This latter class of lands, which is now met with in literature for the first time, is required to be cultivated directly by the agency of the Royal Steward or, in the alternative, to be leased to tenants on the principle of division of crops. In this last case the tenants providing the capital were to receive half the produce, while those who simply supplied the manual labour received 1/4 or 1/5 of the crop. This method of farming has its modern parallel in the practice of the Zamindars of Bengal and elsewhere who cultivate their private lands (called nij-jote, khamar, zirat, etc.), either by employing their own men, or else let them out to tenants (burgadairs) on the same principle of division of crops.

In connection with the rules relating to the cultivation of the royal farms, the Arthasastra has a difficult and obscure passage which seems to mean that when the tenants fail to cultivate the plots taken up by them, they should ordinarily pay the king's share of the crop according to contract or customary rates. This is the only reference to a method of assessment akin to what prevailed afterwards in the mediaeval period and has been designated as Contract. 37 "Under it a peasant came to terms with the assessing officer to pay a fixed sum of money annually for his holding, whatever crops he might grow."

In the same context, the Arthasastra refers, again for the first time in literature, to water-rates (udakabhaga) levied apparently upon the tenants cultivating the irrigated lands belonging to the royal farms. This tax, consisting doubtless of a share of the produce, is assessed at three distinct rates (1/5, 1/3, and 1/4) for lands served by the State irrigation-works, and at the uniform figure of 1/4 for State lands irrigated by rivers, lakes, tanks and wells. To judge from later analogies, it seems probable that these charges were levied not as a substitute for, but in addition to, the ordinary item of land-revenue.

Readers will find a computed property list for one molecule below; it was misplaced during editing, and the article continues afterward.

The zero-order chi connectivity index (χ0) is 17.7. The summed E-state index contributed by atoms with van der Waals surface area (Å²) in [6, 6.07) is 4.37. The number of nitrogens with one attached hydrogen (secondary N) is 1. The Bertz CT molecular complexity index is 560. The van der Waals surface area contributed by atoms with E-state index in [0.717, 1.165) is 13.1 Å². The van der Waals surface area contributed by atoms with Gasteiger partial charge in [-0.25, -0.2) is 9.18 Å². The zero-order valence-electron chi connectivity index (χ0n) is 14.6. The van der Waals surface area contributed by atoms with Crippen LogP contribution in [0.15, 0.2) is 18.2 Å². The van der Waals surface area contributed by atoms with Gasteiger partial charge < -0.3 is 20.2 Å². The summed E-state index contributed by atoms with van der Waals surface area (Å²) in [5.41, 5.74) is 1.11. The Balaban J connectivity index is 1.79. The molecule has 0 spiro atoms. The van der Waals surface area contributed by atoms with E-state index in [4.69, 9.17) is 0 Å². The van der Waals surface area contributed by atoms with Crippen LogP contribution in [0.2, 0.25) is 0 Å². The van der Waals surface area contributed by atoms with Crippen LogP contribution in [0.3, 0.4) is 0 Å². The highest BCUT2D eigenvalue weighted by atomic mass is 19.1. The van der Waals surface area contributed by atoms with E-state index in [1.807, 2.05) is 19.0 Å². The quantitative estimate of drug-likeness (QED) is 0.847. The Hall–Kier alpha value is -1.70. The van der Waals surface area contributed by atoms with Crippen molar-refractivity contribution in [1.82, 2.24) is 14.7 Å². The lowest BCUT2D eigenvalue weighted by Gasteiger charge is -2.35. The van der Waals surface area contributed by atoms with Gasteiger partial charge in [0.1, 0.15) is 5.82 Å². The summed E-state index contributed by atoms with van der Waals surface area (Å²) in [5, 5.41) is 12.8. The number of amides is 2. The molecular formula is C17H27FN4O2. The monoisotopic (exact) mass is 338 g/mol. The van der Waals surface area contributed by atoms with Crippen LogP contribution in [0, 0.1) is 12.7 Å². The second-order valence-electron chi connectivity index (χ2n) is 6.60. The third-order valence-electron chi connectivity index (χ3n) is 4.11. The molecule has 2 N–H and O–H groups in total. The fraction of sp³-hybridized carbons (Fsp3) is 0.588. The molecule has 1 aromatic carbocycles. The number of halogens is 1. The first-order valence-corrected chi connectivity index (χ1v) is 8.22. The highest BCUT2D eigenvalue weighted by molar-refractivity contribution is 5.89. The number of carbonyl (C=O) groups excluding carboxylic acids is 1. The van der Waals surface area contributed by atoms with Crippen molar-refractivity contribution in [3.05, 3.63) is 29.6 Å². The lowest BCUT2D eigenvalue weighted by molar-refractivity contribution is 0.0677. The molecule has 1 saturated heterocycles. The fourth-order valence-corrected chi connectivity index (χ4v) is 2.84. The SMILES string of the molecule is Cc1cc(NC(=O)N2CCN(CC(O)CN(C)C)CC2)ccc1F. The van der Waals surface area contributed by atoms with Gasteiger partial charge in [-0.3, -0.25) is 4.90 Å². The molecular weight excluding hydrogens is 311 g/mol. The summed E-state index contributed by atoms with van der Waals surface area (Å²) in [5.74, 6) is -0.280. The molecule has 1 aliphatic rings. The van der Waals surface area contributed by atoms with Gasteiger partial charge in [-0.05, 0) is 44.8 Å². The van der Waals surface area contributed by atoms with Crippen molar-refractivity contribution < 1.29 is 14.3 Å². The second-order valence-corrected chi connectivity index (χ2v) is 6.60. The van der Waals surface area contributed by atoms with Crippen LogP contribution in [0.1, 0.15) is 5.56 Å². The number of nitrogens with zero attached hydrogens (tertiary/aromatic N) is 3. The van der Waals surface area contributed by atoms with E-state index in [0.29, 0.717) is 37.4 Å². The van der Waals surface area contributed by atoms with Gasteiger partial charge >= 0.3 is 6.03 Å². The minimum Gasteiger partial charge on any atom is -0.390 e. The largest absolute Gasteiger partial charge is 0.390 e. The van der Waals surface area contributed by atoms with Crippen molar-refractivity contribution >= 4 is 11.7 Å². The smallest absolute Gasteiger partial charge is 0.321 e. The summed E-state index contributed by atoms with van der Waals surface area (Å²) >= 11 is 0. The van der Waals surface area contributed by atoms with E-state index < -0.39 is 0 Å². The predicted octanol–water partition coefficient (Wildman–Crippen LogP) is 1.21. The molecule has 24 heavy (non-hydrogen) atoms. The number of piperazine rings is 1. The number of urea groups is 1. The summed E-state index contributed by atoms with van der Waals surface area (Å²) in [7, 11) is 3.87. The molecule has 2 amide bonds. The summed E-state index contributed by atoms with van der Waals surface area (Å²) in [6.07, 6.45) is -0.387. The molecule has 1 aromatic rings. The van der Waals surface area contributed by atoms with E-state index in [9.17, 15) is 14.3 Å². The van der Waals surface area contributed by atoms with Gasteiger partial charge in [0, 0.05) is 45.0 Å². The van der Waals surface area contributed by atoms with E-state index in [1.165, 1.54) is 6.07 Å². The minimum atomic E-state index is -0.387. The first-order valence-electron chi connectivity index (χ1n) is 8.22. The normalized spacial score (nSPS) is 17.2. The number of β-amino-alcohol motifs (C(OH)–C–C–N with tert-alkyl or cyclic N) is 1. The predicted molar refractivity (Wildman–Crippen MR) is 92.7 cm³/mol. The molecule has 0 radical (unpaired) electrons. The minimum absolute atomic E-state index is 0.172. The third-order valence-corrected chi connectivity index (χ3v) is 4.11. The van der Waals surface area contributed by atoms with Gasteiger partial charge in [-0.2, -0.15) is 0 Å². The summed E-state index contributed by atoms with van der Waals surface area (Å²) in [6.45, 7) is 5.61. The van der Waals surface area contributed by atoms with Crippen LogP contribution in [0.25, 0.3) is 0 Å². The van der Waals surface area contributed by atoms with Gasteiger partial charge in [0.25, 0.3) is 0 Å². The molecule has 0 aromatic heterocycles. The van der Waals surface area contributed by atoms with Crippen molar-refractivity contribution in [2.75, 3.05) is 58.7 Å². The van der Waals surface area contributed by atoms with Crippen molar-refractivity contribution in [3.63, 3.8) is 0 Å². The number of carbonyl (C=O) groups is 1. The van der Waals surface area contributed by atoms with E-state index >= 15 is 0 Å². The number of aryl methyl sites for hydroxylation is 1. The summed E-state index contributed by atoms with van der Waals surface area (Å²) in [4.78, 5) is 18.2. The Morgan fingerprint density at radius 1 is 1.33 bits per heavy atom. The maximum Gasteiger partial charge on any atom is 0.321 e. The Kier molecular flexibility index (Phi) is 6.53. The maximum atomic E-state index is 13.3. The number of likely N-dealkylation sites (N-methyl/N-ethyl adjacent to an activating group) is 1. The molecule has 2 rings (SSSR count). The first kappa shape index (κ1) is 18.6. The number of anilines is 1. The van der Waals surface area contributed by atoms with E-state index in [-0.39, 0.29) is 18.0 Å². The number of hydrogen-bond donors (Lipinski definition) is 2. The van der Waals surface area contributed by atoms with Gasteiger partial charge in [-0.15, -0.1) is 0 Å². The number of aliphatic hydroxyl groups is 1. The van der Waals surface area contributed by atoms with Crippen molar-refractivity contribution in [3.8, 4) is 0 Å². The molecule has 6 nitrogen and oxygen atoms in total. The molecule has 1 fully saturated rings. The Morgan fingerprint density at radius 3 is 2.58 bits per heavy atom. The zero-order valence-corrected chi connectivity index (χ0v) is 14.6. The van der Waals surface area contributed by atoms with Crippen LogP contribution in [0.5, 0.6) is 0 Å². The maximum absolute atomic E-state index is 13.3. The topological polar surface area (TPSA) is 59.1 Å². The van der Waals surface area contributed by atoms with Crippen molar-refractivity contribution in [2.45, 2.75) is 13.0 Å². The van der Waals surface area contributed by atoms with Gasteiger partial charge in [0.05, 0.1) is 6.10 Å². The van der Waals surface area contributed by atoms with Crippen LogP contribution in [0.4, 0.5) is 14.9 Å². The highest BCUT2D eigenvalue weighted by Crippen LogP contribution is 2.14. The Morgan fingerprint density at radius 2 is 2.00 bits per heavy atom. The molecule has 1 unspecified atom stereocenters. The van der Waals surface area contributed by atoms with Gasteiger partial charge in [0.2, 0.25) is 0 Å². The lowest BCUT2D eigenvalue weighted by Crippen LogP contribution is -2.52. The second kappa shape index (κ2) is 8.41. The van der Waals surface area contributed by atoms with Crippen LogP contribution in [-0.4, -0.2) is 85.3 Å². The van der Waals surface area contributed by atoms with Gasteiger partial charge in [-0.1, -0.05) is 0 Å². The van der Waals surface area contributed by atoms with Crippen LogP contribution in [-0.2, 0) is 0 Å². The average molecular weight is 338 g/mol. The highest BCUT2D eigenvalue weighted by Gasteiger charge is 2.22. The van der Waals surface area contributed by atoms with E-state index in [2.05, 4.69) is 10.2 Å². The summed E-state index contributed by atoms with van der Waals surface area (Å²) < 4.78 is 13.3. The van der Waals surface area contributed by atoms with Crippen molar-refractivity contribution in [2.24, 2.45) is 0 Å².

Of the branches of land-revenue properly so called, by far the most important is bhaga ('the king's share of the produce '), which corresponds to the bali of the Smrtis. Besides this there are the occasional and periodical cesses called bali and kara, with which may be compared the kara of the Smrtis. Another charge mentioned in the Smrtis, namely, hiranya, is well-known to the Arthaastra, though it is not included in its general scheme of classification, evidently because it was not held to be of sufficient importance.

Nothing illustrates more clearly the fullness of the data in the Arthasastra as compared with the Smrtis than the wealth of material which it furnishes into the details of land-revenue assessment. This may be gathered from the description of the functions of the officers severally called the samaharta, the sthanika and the gopa in another part of the Arthasastra. To begin with, the lowest class of these officers, the gopa (loosely translated as ' village accountant ') is required in the first instance to ascertain the total area of the villages (five or ten, as the case may be) within his jurisdiction by means of inspection of the village boundaries. He is also required to ascertain the total area of the village lands by numbering cultivated and uncultivated fields, upland and lowland soils, gardens of three distinct varieties, the village jungle, the homestead land, the sacred sites and the shrines, the embanked reservoirs, the cremation-grounds as well as the sites for public charities, the grazing grounds and the roads. On the basis of the above numbering the gopa is to prepare various registers, such as the register of boundaries and village fields, the register of unculturable lands and the register of transfers, besides which he is to keep an account of the Government advances and remissions in respect of the villagers. He is also to compile what may be called census-lists of dwelling-houses and families under various specified heads.